Transit Patrol Identifies City-Wide Trends

By Sara Faruqi, Toronto Police Service Published: 8 a.m. November 28, 2014

The Transit Patrol keeps the Toronto Transit Commission running smoothly and safely for its 1.5 million daily passengers by responding to crime trends on the system.

A female officer inside a subway train bending down to listen to her radio
Constable Elena Vander Meer listens to a radio call about an assault at St. Clair West Station

Whatever crime happens on the ground happens underground too, so the Transit Patrol is very much like a Divisional Community Response Unit, except city-wide, explains Staff Sergeant George Farrell, “wherever there is transit, we can go and deal with it.”

The transit officers provide a high-visibility presence within the transit system on subway cars, streetcars and buses with focus directed towards intelligence-led, strategic enforcement and identification of systematic problems related to the transit system. They work closely with the TTC’s Transit Enforcement Officers along with the Service’s 17 Divisions.

“We are there to provide support for Divisions, the community and the TTC to keep the transit system safe,” says Chris Fernandes, Superintendent of the Division Policing Support Unit (DPSU), who oversees the Transit Patrol. 

“Traffic Services dealt with traffic issues and transit with safety and security – the two mandates were different,” explains Fernandes, of the move. 

Transit Patrol Constables Elena Vander Meer and Wendy Kohout take TPSnews on a spin through the transit system to explain their role

One of the main ways the Transit Patrol goes about keeping transit safe is by smarter policing says Fernandes. “We have a crime analyst assigned to us… and we focus on where we need to be on what day and what time of day,” Fernandes says. 

“Sergeants have embraced this analysis and have been using it in the deployment of our officers in certain areas to deal with crime, disorder, traffic issues and any other reason we need to show that visibility and presence,” says Fernandes. 

“We have always known that we have to be at Yonge and Bloor during rush hour, but now we’re able to enhance that due to crime analysis for us to find out what specifically is going on when those crowds are there… what are the underlying issues we need to deal with?” explains Fernandes.

Photos: Transit Officers On Patrol

The crime trends mirror those of anywhere else in the city with assaults and sexual assaults, thefts and mischief among the most common. However, there is an extra dynamic of these crimes being against not only passengers but TTC staff – who are often targets of threats and assaults.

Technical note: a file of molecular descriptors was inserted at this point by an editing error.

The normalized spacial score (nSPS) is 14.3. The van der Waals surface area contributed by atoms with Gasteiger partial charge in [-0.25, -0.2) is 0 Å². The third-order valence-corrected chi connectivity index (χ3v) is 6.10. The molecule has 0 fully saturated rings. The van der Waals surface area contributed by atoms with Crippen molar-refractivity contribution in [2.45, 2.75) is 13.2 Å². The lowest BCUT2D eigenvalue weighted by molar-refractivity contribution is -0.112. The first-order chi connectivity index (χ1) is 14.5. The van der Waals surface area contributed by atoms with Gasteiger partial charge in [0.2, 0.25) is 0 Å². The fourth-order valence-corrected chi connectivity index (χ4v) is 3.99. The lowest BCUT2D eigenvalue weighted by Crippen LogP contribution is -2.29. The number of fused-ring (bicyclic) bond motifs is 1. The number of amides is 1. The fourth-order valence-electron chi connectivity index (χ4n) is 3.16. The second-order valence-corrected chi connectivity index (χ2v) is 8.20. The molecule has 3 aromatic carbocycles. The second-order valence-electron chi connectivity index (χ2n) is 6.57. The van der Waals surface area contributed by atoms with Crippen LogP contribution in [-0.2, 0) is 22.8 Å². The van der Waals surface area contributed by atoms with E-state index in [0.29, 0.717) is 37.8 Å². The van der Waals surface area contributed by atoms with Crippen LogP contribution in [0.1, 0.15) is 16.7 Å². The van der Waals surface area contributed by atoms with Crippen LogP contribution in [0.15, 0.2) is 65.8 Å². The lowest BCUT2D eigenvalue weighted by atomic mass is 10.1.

Their presence in the system acts as a deterrent to violence on the system, whether it be fights among rival youth or street robberies for purses or cellphones.

Other than the intelligence-led method for smarter policing, Transit officers focus on creating an increased presence as way of crime prevention. 

“It’s all about visible presence, look around, get to know people, enforce on platforms… hop on a train and do the same thing at the next platform,” says Farrell. 

“Anytime you have police presence, crimes are less likely to happen,” adds Fernandes, noting crime analysis lets them know to be at specific stations after school so officers are in the right place at the right time.

“Our presence there is proactively deterring crime,” Fernandes says.

Two officers standing and speaking to a TTC collector who is standing outside the booth.
Constables Elena Vander Meer and Wendy Kohout at Dundas Subway station speaking to a TTC collector

Transit officers also work with TTC staff to ensure things are running smoothly and safely for them. However, this interaction works two ways, as TTC staff also have a wealth of knowledge to share with police.

Farrell said his officers were aiding 52 Division in looking for a sexual assault suspect by circulating images of suspect photo at several TTC platforms.

“One collector recognized the man immediately and said he comes in between three to four,” says Farrell. The next day, police arrested him at 3:32 p.m. 

Transit officers not only maintain a good relationship with collectors and drivers, they also work closely with the TTC’s Transit Enforcement Unit. Both police and TTC see themselves as gaining intelligence from each other.

TTC Head of Enforcement Mark Cousins, says police officers allow the TTC to increase eyes in the system.

“They are a force multiplier,” Cousins said. 

While the TPU is around to enforce and help prevent crime, they are also the face of the Service for visitors to the city.

“A lot of the time people are seeing Toronto Police through our Transit Patrol officers,” says Fernandes, noting there are high expectations his officers provide customer service to everyone they come into contact with, not only those calling them for service. “Sometimes it’s just ‘Good Morning’ and a smile.” 

two officers speaking to two different people.
Constables Vander Meer and Kohout help people with directions near Dundas subway station.
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